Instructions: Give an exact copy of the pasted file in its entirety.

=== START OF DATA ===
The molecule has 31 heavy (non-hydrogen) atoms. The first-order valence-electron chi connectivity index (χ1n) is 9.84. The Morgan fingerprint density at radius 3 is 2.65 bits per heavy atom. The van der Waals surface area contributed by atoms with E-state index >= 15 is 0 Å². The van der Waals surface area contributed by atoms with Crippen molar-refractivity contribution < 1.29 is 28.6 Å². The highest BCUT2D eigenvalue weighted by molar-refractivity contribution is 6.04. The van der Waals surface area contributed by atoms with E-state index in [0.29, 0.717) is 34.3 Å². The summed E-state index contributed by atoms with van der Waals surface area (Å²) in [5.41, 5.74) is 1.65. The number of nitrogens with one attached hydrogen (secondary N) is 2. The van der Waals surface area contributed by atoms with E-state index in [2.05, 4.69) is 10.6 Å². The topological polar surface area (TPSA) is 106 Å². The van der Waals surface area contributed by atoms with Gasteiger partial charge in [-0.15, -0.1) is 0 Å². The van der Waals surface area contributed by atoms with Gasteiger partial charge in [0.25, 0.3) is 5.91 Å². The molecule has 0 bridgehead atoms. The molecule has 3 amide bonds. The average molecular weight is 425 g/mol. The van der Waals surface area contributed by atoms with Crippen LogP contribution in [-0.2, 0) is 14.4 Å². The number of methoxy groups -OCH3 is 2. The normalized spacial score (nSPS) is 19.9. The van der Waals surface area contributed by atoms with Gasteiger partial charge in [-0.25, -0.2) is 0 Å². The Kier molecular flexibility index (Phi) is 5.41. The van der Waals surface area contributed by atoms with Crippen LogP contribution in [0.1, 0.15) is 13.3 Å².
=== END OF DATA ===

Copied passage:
The molecule has 31 heavy (non-hydrogen) atoms. The first-order valence-electron chi connectivity index (χ1n) is 9.84. The Morgan fingerprint density at radius 3 is 2.65 bits per heavy atom. The van der Waals surface area contributed by atoms with E-state index >= 15 is 0 Å². The van der Waals surface area contributed by atoms with Crippen molar-refractivity contribution < 1.29 is 28.6 Å². The highest BCUT2D eigenvalue weighted by molar-refractivity contribution is 6.04. The van der Waals surface area contributed by atoms with E-state index in [0.29, 0.717) is 34.3 Å². The summed E-state index contributed by atoms with van der Waals surface area (Å²) in [5.41, 5.74) is 1.65. The number of nitrogens with one attached hydrogen (secondary N) is 2. The van der Waals surface area contributed by atoms with E-state index in [2.05, 4.69) is 10.6 Å². The topological polar surface area (TPSA) is 106 Å². The van der Waals surface area contributed by atoms with Gasteiger partial charge in [-0.15, -0.1) is 0 Å². The van der Waals surface area contributed by atoms with Gasteiger partial charge in [0.25, 0.3) is 5.91 Å². The molecule has 0 bridgehead atoms. The molecule has 3 amide bonds. The average molecular weight is 425 g/mol. The van der Waals surface area contributed by atoms with Crippen LogP contribution in [-0.2, 0) is 14.4 Å². The number of methoxy groups -OCH3 is 2. The normalized spacial score (nSPS) is 19.9. The van der Waals surface area contributed by atoms with Gasteiger partial charge in [-0.25, -0.2) is 0 Å². The Kier molecular flexibility index (Phi) is 5.41. The van der Waals surface area contributed by atoms with Crippen LogP contribution in [0.1, 0.15) is 13.3 Å².